By Carla Lever
Being in Bournemouth – as I am – ain’t all it’s cracked up to be. And, if you were reading last time, you’ll know I didn’t set the expectation bar very high. So I booked one of those concerningly cheap Ryanair flights and, by the time you’ll be reading this, I’ll be in Hungary – a country I picked almost entirely because of the name and the fact that I was slightly inebriated at the time.
I’m regretting my spontaneity now, the day before I fly, upon realising that I will have to leave at 4am to get to a terrifyingly small -and correspondingly inaccessible – airport in good time for my flight. It’s left me thinking about another time I flew out of a small UK airport. It didn’t go well – and that was at a far more decent hour of the day.
Let’s face it, besides the obvious functionality, airports really are the equivalent of the twilight zone. There are very few places I’d let complete strangers herd me like cattle and strip me of my valuables and rifle through my bags, taking what they think I should no longer possess. Ok, so the greater Cape Town area is another example. But, you know, *still.*
I have always held the belief that the lowest forms of humanity often take the calling to become customs officials. The old adage about what happens when you give a little person a little power remains uncannily accurate. Strangely enough, this phenomenon is particularly bad in small airports. So no surprises that Bournemouth International – the smallest UK airport I have ever seen – took the proverbial cake.
First, let it be said that I was the only passenger under 60. No doubt I looked a prime target mule for the massive, high tech Bournemouth drug smuggling rings. Second, while there are only about two flights a day from Bournemouth, the staff are on constant duty. I take their point that the security procedure is a bit of a highlight. Third, my last two passport stamps at the time were from Cape Town, New Dehli and Sao Paulo.
You know what’s coming.
A woman who looked alarmingly like she had Viking ancestry bore down on me. “Step aside please, madam. Is this your bag? You have been *randomly selected *[lies] to take part in our new [eyes glint in excitement] * improved* security procedure.” Resigned, I let her put her latex covered mitts on my bag.
What came next, though, was something I had no previous experience with. Every item had to be removed and laid along a lengthy counter, to the feverish excitement of half a dozen airport officials and a small planeful of Bournemouth OAP’s, each of whom was righteously firm in their conviction that they would see pounds of heroin revealed under their very eyes. Each item then had to be wiped over (I kid you not) with a small piece of cloth, attached to what resembled a long armed plastic loo brush. After everything had been wiped, the cloth was placed in a sealed scanner and tested, presumably for drug residue.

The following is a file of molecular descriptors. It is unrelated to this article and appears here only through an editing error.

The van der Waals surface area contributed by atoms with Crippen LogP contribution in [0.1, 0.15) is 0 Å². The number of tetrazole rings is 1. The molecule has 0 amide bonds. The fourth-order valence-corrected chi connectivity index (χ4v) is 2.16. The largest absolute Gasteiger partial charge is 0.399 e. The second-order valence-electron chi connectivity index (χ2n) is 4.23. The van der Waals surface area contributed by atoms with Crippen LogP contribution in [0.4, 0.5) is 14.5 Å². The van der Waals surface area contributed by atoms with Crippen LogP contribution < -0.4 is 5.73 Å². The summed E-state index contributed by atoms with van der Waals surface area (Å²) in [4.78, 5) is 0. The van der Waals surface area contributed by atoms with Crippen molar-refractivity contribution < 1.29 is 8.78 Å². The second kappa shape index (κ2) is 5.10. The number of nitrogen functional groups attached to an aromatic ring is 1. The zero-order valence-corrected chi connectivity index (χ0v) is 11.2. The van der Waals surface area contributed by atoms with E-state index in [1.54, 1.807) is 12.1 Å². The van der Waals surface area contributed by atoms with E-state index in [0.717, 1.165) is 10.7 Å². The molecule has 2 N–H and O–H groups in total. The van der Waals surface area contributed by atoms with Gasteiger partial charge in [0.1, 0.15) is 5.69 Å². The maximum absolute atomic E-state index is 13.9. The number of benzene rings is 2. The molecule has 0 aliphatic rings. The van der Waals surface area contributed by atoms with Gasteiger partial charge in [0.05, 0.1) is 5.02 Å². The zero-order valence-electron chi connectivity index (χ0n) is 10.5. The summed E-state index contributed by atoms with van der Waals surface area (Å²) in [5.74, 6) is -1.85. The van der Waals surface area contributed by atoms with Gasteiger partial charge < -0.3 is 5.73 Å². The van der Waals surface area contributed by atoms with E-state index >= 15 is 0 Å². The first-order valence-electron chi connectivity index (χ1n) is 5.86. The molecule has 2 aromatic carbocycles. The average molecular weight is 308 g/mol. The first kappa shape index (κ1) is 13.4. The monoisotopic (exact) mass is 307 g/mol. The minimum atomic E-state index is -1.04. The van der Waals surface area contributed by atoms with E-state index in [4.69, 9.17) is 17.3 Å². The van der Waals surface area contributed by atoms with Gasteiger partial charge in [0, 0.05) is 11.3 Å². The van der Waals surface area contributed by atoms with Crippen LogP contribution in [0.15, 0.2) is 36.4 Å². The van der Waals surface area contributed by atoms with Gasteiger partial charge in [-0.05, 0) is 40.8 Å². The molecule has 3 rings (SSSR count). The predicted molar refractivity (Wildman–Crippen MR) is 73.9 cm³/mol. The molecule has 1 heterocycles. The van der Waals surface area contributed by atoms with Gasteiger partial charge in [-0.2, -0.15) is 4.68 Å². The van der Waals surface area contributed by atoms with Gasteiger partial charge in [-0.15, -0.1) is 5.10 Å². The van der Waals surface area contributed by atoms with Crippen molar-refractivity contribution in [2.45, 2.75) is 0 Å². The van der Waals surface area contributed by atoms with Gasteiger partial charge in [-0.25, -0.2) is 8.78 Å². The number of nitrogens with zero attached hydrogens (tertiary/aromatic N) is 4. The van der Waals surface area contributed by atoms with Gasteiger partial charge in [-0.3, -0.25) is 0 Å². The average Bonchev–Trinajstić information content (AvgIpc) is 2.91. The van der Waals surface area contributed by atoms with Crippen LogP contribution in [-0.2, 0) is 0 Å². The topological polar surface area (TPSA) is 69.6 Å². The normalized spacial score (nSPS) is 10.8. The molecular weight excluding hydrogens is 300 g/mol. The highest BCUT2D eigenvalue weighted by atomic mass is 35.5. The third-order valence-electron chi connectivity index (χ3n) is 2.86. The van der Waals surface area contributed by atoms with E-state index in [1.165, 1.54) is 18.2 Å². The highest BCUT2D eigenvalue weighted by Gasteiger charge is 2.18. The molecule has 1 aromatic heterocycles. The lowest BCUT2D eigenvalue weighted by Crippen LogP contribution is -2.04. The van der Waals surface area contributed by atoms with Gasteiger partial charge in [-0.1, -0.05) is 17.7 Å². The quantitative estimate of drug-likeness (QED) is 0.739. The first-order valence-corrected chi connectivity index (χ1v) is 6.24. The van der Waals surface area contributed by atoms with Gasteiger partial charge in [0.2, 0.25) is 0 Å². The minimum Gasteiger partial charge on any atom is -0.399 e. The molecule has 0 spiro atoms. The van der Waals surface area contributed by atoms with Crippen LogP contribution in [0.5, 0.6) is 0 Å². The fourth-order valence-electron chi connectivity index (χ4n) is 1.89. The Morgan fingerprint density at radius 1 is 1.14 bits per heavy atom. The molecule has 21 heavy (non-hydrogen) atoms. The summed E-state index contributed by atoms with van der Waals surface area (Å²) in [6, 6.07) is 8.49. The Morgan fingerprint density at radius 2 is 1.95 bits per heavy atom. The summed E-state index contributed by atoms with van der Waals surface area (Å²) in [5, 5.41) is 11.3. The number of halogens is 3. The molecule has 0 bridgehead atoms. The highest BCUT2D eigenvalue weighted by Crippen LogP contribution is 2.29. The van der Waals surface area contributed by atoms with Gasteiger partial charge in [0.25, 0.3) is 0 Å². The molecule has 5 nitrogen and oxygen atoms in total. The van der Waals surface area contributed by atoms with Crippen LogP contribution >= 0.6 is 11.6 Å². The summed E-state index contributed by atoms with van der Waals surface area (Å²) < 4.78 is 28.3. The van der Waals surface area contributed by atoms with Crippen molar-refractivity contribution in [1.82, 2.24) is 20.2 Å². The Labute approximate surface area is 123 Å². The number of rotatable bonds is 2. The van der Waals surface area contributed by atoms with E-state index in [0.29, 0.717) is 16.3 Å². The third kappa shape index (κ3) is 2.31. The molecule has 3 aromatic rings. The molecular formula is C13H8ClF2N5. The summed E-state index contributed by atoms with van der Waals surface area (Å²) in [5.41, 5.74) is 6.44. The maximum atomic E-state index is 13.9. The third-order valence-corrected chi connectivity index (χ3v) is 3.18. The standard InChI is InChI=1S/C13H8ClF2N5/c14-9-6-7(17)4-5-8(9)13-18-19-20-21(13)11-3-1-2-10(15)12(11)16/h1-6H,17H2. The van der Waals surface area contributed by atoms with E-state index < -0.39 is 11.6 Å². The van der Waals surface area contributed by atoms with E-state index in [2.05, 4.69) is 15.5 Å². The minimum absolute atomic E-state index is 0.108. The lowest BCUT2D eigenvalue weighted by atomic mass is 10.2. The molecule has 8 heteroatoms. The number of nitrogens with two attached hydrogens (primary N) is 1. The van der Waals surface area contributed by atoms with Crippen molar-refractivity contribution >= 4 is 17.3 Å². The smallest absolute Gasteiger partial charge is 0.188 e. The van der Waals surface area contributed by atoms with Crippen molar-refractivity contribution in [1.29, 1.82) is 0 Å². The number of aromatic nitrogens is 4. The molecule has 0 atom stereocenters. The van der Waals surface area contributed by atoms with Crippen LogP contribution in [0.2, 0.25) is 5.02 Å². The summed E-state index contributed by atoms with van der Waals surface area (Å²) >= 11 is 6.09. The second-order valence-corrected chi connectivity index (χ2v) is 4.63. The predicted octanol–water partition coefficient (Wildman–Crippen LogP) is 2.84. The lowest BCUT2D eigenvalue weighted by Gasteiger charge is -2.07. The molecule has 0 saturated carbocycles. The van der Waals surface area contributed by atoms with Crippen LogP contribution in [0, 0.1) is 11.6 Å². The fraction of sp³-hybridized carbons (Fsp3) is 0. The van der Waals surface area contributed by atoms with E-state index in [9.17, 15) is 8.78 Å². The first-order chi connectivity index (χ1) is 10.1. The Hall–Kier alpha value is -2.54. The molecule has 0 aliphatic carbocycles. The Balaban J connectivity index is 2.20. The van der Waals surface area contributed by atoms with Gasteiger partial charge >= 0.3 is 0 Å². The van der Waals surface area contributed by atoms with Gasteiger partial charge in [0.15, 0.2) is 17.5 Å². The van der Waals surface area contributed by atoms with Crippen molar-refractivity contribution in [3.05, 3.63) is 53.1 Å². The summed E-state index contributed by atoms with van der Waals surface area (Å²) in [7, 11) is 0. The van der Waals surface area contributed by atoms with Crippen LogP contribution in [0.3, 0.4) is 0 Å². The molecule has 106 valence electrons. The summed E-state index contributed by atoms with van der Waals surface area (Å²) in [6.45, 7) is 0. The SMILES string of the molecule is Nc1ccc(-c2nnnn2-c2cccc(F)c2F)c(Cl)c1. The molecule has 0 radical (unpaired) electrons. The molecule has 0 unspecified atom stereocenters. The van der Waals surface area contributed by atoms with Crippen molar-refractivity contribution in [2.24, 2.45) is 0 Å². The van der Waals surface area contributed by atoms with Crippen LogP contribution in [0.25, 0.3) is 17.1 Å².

Now, this is all very well if you know exactly what is in your hand luggage and can prepare you facial expression accordingly. But in the past week, I had just done a frantic hop across several German cities. The finer points of what might or might not be lurking in my hand luggage was a mystery to both Helga the ageing security scanner and myself. So when she produced, in slow, repeated motion, a string of underwear from a side pocket of my backpack, I was actually quite impressed. I had, truth be told, been searching for that little stash since Berlin and had the awful thought that I might accidentally have left the larger complement of my knickers in the house of some very kind German boys who let me stay the weekend (with no expectation of loss of underwear).
“Ah!” I gamely – and honestly – cried. “I’ve been looking for those for ages!” Helga was horrified. But she had to continue. The stash, it seemed, was never-ending.
Like some unwilling lingerie magician, she pulled pair after pair of knickers and laid them (6 pairs, assorted shades) on the counter. Only after they had been lined up, wiped and the results scanned, was I allowed to reclaim them. The OAP’s were rocked to the core. Clearly, this was infinitely better than heroin.
Ah memories. Frankly I’m hoping I don’t suffer a repeat performance tomorrow. One thing’s for sure, it’ll make a good story for next time.
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